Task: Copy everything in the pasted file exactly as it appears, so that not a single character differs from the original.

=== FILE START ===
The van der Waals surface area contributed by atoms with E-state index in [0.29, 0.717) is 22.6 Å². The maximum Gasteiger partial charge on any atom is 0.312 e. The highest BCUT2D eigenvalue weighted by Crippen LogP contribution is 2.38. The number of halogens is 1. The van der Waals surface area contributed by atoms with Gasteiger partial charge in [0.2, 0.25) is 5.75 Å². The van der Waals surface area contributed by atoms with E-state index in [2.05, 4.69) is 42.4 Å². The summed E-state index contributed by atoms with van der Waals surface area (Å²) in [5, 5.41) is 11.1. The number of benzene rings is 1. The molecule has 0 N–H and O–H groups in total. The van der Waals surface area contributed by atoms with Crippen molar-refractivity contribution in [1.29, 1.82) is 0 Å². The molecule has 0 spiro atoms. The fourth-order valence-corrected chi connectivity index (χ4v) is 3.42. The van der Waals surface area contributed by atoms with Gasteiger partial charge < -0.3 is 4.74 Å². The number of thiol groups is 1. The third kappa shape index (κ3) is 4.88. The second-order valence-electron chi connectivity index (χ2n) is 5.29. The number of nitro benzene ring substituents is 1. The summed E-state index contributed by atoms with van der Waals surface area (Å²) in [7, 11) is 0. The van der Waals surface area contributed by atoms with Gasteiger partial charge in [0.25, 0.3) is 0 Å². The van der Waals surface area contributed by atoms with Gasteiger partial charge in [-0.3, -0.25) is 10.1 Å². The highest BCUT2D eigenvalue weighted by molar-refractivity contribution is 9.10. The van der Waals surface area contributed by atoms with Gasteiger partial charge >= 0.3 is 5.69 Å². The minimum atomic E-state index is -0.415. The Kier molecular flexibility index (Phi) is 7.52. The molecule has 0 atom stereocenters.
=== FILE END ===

The van der Waals surface area contributed by atoms with E-state index in [0.29, 0.717) is 22.6 Å². The maximum Gasteiger partial charge on any atom is 0.312 e. The highest BCUT2D eigenvalue weighted by Crippen LogP contribution is 2.38. The number of halogens is 1. The van der Waals surface area contributed by atoms with Gasteiger partial charge in [0.2, 0.25) is 5.75 Å². The van der Waals surface area contributed by atoms with E-state index in [2.05, 4.69) is 42.4 Å². The summed E-state index contributed by atoms with van der Waals surface area (Å²) in [5, 5.41) is 11.1. The number of benzene rings is 1. The molecule has 0 N–H and O–H groups in total. The van der Waals surface area contributed by atoms with Crippen molar-refractivity contribution in [1.29, 1.82) is 0 Å². The molecule has 0 spiro atoms. The fourth-order valence-corrected chi connectivity index (χ4v) is 3.42. The van der Waals surface area contributed by atoms with Gasteiger partial charge < -0.3 is 4.74 Å². The number of thiol groups is 1. The third kappa shape index (κ3) is 4.88. The second-order valence-electron chi connectivity index (χ2n) is 5.29. The number of nitro benzene ring substituents is 1. The summed E-state index contributed by atoms with van der Waals surface area (Å²) in [7, 11) is 0. The van der Waals surface area contributed by atoms with Gasteiger partial charge in [0.25, 0.3) is 0 Å². The van der Waals surface area contributed by atoms with Gasteiger partial charge in [-0.3, -0.25) is 10.1 Å². The highest BCUT2D eigenvalue weighted by molar-refractivity contribution is 9.10. The van der Waals surface area contributed by atoms with Gasteiger partial charge >= 0.3 is 5.69 Å². The minimum atomic E-state index is -0.415. The Kier molecular flexibility index (Phi) is 7.52. The molecule has 0 atom stereocenters.